A lien is a document filed by a claimant in the recorder’s office against a property for recovery of a debt from the property owner for labor or furnishing of materials for the improvement of real property. By filing a lien, as a matter of public record, the claimant (typically a contractor) puts the owner (and anyone who might have a future interest in the property) on notice that he has a claim against the property.Continue reading “Construction (mechanic’s) liens in Alaska”
What happens to an Alaskan’s home after death? The answer depends largely on how the decedent vested title and whether he or she took advantage of any estate planning tools available in Alaska.Continue reading “Real Property and the Probate Process in Alaska”
A trustee’s deed transfers real property from a living trust.
Living trusts are estate planning vehicles created by a settlor during his lifetime. The trust allows the settlor to establish his intentions for how his assets will be distributed upon his incapacitation or death. To set up a trust, the settlor executes a trust instrument, a written document that, in concert with Chapter 36 of the Alaska Statutes, governs the trust. Within the document, the settlor designates a trustee – the fiduciary to whom the settlor transfers assets to fund the trust. The trustee manages the assets for the benefit of the named trust beneficiaries.Continue reading “Conveyances of Real Estate by Living Trusts in Alaska”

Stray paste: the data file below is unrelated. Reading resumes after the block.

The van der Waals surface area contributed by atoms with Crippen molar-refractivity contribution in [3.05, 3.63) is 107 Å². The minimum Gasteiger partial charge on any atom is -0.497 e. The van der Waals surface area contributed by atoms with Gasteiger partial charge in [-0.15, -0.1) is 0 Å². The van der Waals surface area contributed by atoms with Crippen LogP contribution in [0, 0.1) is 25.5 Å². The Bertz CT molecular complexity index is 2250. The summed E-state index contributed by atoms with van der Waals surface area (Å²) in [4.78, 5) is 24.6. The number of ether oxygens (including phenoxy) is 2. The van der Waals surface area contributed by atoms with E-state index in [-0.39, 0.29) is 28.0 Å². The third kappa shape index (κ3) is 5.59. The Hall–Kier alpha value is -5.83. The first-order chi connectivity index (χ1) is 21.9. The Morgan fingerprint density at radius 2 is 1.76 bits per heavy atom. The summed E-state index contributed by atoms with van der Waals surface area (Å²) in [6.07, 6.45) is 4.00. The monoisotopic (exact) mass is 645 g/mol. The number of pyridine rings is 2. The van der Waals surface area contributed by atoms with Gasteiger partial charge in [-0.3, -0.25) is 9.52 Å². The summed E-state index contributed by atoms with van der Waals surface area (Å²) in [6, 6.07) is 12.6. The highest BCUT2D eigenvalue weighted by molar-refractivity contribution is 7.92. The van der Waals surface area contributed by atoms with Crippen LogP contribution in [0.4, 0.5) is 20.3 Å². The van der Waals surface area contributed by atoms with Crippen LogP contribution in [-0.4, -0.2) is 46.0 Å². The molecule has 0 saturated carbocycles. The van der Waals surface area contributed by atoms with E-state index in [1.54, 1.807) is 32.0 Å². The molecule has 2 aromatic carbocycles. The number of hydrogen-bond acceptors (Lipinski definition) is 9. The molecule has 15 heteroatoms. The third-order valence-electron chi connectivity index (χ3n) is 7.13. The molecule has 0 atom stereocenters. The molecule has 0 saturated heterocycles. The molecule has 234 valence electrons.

Real property owners in Alaska have a new estate planning option: the transfer on death deed (TODD).
Alaska joins with an increasing number of states using this law to help real estate owners manage the distribution of what is often their most significant asset — their real estate — by executing and recording a transfer on death deed.Continue reading “Frequently Asked Questions about the Alaska Transfer on Death Deed”
As of 2014, Alaska allows two forms of survivorship tenancy for real property: tenancy by the entirety and community property with right of survivorship (AS 34.15.140; AS 34.77.110). These options are only available to married couples.Continue reading “Removing a Deceased Co-owner’s Name from a Real Estate Deed in Alaska”